Principal Investigator and Co-Directors
Anthony L. DePass, Ph.D.
Dr. Anthony DePass is a Professor of Biology at Long Island University, where he serves as PI and Director of the LIU MBRS RISE (NIH), and the LIU ADVANCE (NSF) programs and Co-PI of LIU’s Noyce Teacher Scholarship program. Dr. DePass has nearly 20 years experience in grants and program management, and currently has over $5 million in active grants.
Daryl E. Chubin, Co-chair
This work began with the idea of a conference to facilitate dissemination and exchange of hypothesis-based research on interventions and initiatives that broaden participation in science and engineering research careers. The conference is designed to create a dialogue among behavioral/social science and education researchers, evaluators, and faculty in STEM (science, technology, engineering, and mathematics) fields who participate in intervention programs. Graduate students in these fields are strongly encouraged to attend. Workshops, sessions, and posters will communicate effective strategies from successful STEM intervention programs, present results from empirical research studies, and synthesize the translation of research findings into practice on STEM learning, undergraduate research, graduate education, and student retention. This has now expanded to other activities and resources that anchor communities of scholarship, assessment, and practice. Our broader mission is to positively impact the outcomes of efforts aimed at broadening participation in research and research careers through the expansion and dissemination of the relevant body of knowledge, and facilitate its implementation in practice, policy development, training, and professional development.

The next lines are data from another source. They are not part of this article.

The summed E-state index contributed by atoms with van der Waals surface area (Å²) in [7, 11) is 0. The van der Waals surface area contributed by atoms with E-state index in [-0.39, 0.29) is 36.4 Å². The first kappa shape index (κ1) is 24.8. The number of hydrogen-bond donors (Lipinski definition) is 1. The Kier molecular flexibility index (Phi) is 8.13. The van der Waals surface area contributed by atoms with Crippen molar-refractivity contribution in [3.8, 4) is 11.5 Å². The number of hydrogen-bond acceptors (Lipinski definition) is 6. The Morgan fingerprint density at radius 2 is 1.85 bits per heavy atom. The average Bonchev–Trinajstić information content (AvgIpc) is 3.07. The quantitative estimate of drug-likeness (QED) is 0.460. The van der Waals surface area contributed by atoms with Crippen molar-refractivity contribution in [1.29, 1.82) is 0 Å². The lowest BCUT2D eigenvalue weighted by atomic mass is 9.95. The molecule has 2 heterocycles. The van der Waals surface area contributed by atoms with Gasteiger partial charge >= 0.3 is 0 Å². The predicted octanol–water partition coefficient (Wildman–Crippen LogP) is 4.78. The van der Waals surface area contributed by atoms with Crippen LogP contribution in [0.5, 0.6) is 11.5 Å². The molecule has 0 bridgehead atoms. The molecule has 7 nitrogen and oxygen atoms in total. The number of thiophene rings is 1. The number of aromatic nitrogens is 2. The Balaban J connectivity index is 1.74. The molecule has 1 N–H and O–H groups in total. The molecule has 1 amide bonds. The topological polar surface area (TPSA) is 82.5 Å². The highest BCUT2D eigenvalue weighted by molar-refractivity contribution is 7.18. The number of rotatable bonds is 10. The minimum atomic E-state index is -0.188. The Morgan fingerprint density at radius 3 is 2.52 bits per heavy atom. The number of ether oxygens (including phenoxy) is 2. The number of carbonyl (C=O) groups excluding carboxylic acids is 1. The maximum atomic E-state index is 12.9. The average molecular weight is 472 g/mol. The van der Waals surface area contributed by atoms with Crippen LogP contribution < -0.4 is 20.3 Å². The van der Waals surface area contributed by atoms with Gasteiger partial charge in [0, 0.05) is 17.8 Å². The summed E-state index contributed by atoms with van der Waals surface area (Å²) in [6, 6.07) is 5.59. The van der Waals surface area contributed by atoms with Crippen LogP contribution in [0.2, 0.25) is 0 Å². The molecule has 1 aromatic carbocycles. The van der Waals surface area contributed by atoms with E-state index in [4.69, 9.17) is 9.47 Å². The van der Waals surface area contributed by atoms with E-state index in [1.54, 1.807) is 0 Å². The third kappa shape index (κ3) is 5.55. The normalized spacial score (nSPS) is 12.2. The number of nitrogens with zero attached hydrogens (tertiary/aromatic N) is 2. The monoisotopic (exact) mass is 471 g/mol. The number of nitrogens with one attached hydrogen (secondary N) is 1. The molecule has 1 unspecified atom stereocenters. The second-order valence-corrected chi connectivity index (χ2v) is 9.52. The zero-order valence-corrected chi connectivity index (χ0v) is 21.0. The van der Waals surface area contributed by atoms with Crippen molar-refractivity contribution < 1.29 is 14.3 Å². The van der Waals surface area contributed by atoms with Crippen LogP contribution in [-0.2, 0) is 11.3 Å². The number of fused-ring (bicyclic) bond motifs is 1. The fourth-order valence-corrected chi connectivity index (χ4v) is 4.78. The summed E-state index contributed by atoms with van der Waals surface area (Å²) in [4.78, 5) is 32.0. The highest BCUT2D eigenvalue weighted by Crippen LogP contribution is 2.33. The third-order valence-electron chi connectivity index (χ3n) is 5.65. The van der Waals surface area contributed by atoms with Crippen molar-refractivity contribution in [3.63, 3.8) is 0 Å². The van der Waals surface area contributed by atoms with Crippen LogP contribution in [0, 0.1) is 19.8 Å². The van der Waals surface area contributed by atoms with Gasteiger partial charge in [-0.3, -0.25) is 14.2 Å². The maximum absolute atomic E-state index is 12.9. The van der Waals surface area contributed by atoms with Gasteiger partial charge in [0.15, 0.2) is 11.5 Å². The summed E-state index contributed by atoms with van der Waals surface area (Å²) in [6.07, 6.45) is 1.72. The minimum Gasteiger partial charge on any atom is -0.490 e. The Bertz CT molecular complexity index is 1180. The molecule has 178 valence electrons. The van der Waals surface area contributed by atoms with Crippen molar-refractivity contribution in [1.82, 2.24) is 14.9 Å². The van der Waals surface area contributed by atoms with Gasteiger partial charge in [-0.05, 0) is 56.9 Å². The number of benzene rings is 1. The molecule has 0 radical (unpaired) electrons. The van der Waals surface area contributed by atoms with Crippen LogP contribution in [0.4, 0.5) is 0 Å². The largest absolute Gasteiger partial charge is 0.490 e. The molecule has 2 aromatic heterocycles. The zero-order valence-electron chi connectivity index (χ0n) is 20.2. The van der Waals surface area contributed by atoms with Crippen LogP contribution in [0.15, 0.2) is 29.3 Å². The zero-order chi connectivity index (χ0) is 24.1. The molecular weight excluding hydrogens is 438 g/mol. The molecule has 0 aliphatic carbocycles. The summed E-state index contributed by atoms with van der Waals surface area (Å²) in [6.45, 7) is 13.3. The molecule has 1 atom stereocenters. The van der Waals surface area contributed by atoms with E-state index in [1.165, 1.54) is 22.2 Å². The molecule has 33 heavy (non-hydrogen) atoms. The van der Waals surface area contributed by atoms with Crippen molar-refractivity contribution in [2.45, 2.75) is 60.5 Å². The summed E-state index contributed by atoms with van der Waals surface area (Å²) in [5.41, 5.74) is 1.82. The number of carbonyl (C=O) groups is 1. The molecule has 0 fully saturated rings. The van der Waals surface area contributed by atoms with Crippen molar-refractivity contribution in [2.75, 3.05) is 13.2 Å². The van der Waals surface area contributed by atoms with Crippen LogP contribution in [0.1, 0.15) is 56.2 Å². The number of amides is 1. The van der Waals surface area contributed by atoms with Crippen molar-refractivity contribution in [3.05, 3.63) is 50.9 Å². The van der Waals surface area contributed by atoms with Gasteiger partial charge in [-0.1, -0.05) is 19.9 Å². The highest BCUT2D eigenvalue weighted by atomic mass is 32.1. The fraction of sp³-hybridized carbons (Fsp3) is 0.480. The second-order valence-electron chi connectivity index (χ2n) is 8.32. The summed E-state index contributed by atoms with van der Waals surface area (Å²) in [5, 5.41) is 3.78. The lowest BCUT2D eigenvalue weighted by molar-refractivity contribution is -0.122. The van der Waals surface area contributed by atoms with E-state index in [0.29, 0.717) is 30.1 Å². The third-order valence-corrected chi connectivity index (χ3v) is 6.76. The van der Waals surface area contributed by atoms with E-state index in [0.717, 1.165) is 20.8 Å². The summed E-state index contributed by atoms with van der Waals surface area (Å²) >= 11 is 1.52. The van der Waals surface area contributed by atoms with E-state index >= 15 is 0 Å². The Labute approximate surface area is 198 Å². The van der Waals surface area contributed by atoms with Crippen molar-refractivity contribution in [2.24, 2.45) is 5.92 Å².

Equity for women and underrepresented minorities in STEM: Graduate experiences and career plans in chemistry
Recent events prompted scientists in the United States and throughout the world to consider how systematic racism affects the scientific enterprise. This paper provides evidence of inequities related to race–ethnicity and gender in graduate school experiences and career plans of PhD students in the top 100 ranked departments in one science, technology, engineering, and math (STEM) discipline, chemistry.